Things that are hard

While I am generally able to be surprisingly positive about most things, I don’t want to give you the impression that I shit rainbows and that everything is puppies and love around here.  Today is a good day to talk about bad stuff. I really struggled with this post because I couldn’t decide if writing about these things would make them more real somehow. Ultimately, I decided that sharing them might make my burden a little lighter and help me come to terms with some of these things as my new reality. So here are my “top” nine things that have been hard.

  1. The first time I told a stranger I had breast cancer. He was the lovely young man who did my bone scan after my diagnosis. I left Ryan in the waiting room, and the man started my IV and asked what brought me in. It seemed like I was talking about someone else when I told him.
  2. When I was told to immediately wean Kieran. This was also on diagnosis day. Having breast cancer means you can’t breast feed. I did not cry when I was told I had cancer. But I did cry when I realized that Kieran’s last feed had happened earlier that day and that things would never be the same.
  3. I was Kieran’s primary caregiver. 6 days after diagnosis, I couldn’t pick him up. My surgery made it impossible for me to pick up my son and cuddle him. Ryan has done an amazing job of taking care of Kieran, but there were days I was too sad to get out of bed.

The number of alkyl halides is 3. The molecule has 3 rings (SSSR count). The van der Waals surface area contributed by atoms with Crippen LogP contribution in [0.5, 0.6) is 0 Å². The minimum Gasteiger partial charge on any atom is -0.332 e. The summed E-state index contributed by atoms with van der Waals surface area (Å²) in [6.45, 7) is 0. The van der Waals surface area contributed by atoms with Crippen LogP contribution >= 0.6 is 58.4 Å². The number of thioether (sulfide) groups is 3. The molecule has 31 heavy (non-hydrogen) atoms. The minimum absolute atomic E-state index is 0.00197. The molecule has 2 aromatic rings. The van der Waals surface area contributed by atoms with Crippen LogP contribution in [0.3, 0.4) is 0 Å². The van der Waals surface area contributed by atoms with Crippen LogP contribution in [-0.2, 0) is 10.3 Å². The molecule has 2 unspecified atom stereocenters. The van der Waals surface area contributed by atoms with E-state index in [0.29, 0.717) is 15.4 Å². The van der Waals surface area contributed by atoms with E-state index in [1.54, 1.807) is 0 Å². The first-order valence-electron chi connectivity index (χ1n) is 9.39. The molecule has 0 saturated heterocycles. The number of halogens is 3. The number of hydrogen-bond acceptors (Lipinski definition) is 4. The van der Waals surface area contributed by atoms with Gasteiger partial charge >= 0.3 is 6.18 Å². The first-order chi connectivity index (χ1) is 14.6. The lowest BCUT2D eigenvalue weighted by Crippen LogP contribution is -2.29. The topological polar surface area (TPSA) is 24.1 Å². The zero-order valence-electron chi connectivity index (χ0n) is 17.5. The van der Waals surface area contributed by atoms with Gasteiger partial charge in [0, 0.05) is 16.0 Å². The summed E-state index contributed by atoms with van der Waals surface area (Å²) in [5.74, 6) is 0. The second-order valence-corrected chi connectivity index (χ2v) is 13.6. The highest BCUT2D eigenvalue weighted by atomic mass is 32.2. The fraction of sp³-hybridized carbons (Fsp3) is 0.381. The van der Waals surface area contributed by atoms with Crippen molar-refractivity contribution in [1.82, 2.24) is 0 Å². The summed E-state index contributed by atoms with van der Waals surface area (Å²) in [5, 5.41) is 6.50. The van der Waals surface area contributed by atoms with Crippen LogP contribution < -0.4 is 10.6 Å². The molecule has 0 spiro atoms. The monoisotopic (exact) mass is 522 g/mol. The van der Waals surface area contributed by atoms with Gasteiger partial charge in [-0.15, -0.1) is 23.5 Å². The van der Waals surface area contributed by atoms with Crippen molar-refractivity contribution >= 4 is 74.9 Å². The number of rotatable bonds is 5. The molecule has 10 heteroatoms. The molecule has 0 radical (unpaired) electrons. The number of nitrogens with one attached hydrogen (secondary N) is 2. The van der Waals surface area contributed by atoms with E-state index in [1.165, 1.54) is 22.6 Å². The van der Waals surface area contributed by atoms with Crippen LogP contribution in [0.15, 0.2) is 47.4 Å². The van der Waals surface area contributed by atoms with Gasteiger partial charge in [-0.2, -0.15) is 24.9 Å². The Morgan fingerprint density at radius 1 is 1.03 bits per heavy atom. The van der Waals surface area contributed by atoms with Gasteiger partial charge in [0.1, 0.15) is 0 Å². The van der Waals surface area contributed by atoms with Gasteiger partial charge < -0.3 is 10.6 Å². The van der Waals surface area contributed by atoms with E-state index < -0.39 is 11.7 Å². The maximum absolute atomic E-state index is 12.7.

4. Pumping and dumping after surgery. After my partial mastectomy, I still had milk and was in danger of developing mastitis. I had to pump daily to wean my very confused breasts. I hated pumping on a good day. This just made me angry and sad.
  5. The long nights between my diagnosis and the scan results that would tell me if my cancer had spread. Those five nights were exhausting. Sleep was non-existent, pacing was mandatory. I would sneak into Maddie’s room and just lay beside her until the sun rose.
  6. Ryan’s explanation of how we had been together longer than we had been apart. That our lives and selves had become so intertwined that he didn’t know how to be himself without me.
  7. Wondering how Ryan will cope without his Rhea and how Maddie and Kieran will cope without their mama.
  8. The fear that my children will know me through pictures. That I may never see Maddie graduate from grade school or walk Kieran to his first day of school or know what they look like as adults.
  9. The crushing guilt that because of me, my family has to endure this. And that my children now are genetically predisposed to cancer.

Things I am thankful for

You know what has been amazing through this whole garbage situation? All of you. Before this happened, I likely felt a lot like you. I felt like I had lost touch with the friends that I loved, that I spent too much time on the things I didn’t enjoy, too little time on the things that should matter most, too much time being angry at the people I cared about and maybe even felt that I had lost touch with who I was. This post is to tell you that you are loved. That those friends are just a text away, that your loved ones love you right back (even when you’re acting like an ass) and that people think about you and wish all the best for you far more than you can imagine. Today I say thanks to as many people as I can for all their small and large acts of kindness towards me, because I am so very grateful to all of you.